• revoke all permissions on all keyspaces from <role_name>;
    • grant all permissions on keyspace sipfs to <role_name>;
  9. If regional keyspace is created, then grant permissions to regional keyspace as well.
    • grant all permissions on keyspace <regional keyspace name> to <role_name>;

Configuring Cassandra SSL

The following steps show how to enable secure connection (SSL) for each Cassandra node:

  1. Generate server certificates and keystore. For more information on certificate generation and installation, see Genesys Security Deployment Guide.
  2. Copy the keystore file generated during certificate installation to the <Cassandra Installed directory>\bin.
  3. Update the Client-to-node option in the Cassandra.yaml file as follows:
    client_encryption_options
    enabled: true
    optional: false
    keystore: <keystore_name>
    keystore_password: <keystore_password>
  4. Restart Cassandra node

Monitoring Cassandra

Configuring Cassandra as a Service

  1. Create the /etc/init.d/cassandra startup script.
  2. Edit the contents of the file:
  3. #!/bin/sh
    #
    # chkconfig: - 80 45
    # description: Starts and stops Cassandra
    # update daemon path to point to the cassandra executable
    DAEMON=<Cassandra installed directory>/bin/cassandra
    start() {
            echo -n "Starting Cassandra... "
            $DAEMON -p /var/run/cassandra.pid
            echo "OK"
            return 0
    }
    stop() {
            echo -n "Stopping Cassandra... "
            kill $(cat /var/run/cassandra.pid)
            echo "OK"
            return 0
    }
    case "$1" in
      start)
            start
            ;;
      stop)
            stop
            ;;
      restart)
            stop
            start
            ;;
      *)
            echo $"Usage: $0 {start|stop|restart}"
            exit 1
    esac
    exit $?
  4. Make the file executable:
    sudo chmod +x /etc/init.d/cassandra
  5. Add the new service to the list:
    sudo chkconfig --add cassandra
  6. Now you can manage the service from the command line:
    sudo /etc/init.d/cassandra start
    sudo /etc/init.d/cassandra stop

Start/Stop Cassandra Cluster

Start the seed node and then start the rest of the Cassandra nodes sequentially:

Start: sudo service cassandra start
Stop: sudo service cassandra stop

Verifying Cassandra Cluster

After you have deployed Cassandra Cluster, you may want to verify that all the nodes can communicate with each other. To do this, execute the following command on any Cassandra host:

cd <Cassandra installed directory>/bin
./nodetool status

Monitoring Cassandra as a service

Currently this is supported if Cassandra is deployed in a windows machine. First we need configure Cassandra to run as a service and then configure the service as third party application in GA to control using SCI.

Configuring Cassandra as a Service

  1. Download the latest apache commons daemon from Apache Commons Project Distributions.
  2. Extract the commons daemon in <Cassandra installed directory>\bin.
  3. Rename the extracted folder as daemon.
  4. Add <Cassandra installed directory> as CASSANDRA_HOME in windows environment variable.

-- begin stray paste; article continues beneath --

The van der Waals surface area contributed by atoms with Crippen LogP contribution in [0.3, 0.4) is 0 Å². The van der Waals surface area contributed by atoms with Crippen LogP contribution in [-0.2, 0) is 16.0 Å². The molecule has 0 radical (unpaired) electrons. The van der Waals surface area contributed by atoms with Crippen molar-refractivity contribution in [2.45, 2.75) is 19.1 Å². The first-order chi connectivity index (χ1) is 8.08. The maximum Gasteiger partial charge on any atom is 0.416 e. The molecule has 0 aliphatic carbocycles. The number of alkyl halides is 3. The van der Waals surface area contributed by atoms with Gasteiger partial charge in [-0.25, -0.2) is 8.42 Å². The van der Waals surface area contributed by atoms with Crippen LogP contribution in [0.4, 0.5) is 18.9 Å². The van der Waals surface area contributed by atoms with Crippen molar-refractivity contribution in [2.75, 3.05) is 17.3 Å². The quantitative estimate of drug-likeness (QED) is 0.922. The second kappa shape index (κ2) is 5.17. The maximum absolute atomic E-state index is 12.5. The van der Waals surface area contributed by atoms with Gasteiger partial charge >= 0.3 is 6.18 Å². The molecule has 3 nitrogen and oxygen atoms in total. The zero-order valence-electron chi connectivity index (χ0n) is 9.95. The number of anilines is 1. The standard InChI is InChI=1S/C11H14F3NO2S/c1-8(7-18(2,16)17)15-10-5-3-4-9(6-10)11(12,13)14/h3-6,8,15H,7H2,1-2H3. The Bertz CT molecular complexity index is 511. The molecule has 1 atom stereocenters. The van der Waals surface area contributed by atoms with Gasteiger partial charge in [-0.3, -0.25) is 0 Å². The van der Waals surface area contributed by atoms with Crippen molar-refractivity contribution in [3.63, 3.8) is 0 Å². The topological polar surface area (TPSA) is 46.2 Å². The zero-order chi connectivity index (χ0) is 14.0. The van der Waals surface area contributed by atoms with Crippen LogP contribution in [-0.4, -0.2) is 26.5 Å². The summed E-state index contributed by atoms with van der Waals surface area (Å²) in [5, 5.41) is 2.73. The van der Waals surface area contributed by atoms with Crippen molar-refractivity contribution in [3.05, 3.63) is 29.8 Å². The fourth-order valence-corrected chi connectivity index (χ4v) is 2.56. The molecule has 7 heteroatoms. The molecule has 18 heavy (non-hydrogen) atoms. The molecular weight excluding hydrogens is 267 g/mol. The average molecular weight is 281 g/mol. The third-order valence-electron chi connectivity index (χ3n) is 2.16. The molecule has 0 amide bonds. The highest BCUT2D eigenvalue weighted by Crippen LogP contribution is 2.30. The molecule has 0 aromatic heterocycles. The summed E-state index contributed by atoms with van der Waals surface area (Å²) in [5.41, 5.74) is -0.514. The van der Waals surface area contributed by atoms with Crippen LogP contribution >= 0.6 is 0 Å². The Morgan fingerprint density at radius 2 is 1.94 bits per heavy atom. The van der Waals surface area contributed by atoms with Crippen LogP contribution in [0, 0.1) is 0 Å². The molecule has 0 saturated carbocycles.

5. Edit the cassandra.yaml file in <Cassandra installed directory>\conf and uncomment the data_file_directories, commitlog_directory, saved_cache_directory and set the absolute paths.
  6. Edit cassandra.bat in <Cassandra installed directory>\bin and replace the value for the PATH_PRUNSRV as follows:
    • for 32 bit windows, set PATH_PRUNSRV=%CASSANDRA_HOME%\bin\daemon\
    • for 64 bit windows, set PATH_PRUNSRV=%CASSANDRA_HOME%\bin\daemon\amd64\
  7. Change the service name for SERVICE_JVM as required in cassandra.bat.
    • For example, setting SERVICE_JVM="cassandra_228" creates the windows service in the cassandra_228 name.
  8. With administrator privileges, run cassandra.bat install from command prompt.

This creates a Windows Service.

Configure Cassandra Service in GA

  1. Create a new application object with application template ThirdPartyServer.
  2. Under Server Info, provide the host in which the Cassandra node is running.
  3. Under Start Info, provide the working directory as:
    • for 32 bit windows, set <Cassandra installed directory>\bin\daemon\
    • for 64 bit windows, set <Cassandra installed directory>\bin\daemon\amd64\
  4. Under Start info, provide the command line as:
    • prunsrv.exe
  5. Under Start info, provide the command line arguments as:
    • //RS//<service name>
  6. In the Annex tab, create a new section called start_stop.
  7. In the start_stop section, create an option start_command with value net start <cassandra service>.
  8. In the start_stop section, create an option stop_command with value net stop <cassandra service>.

Now, monitor (start/stop) Cassandra from SCI.

Start/Stop Cassandra Cluster

  1. Start the seed node first, followed by rest of the Cassandra nodes sequentially.
    • Use SCI to start/stop the Cassandra nodes as mentioned in the Monitoring Cassandra as a service on Windows section earlier.

Verifying Cassandra Cluster

After you have deployed the Cassandra Cluster, you can verify that all the nodes communicate with each other. To do this, run the following command on any Cassandra host:

cd <Cassandra installed directory>\bin
nodetool status

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This page was last modified on July 28, 2017, at 04:48.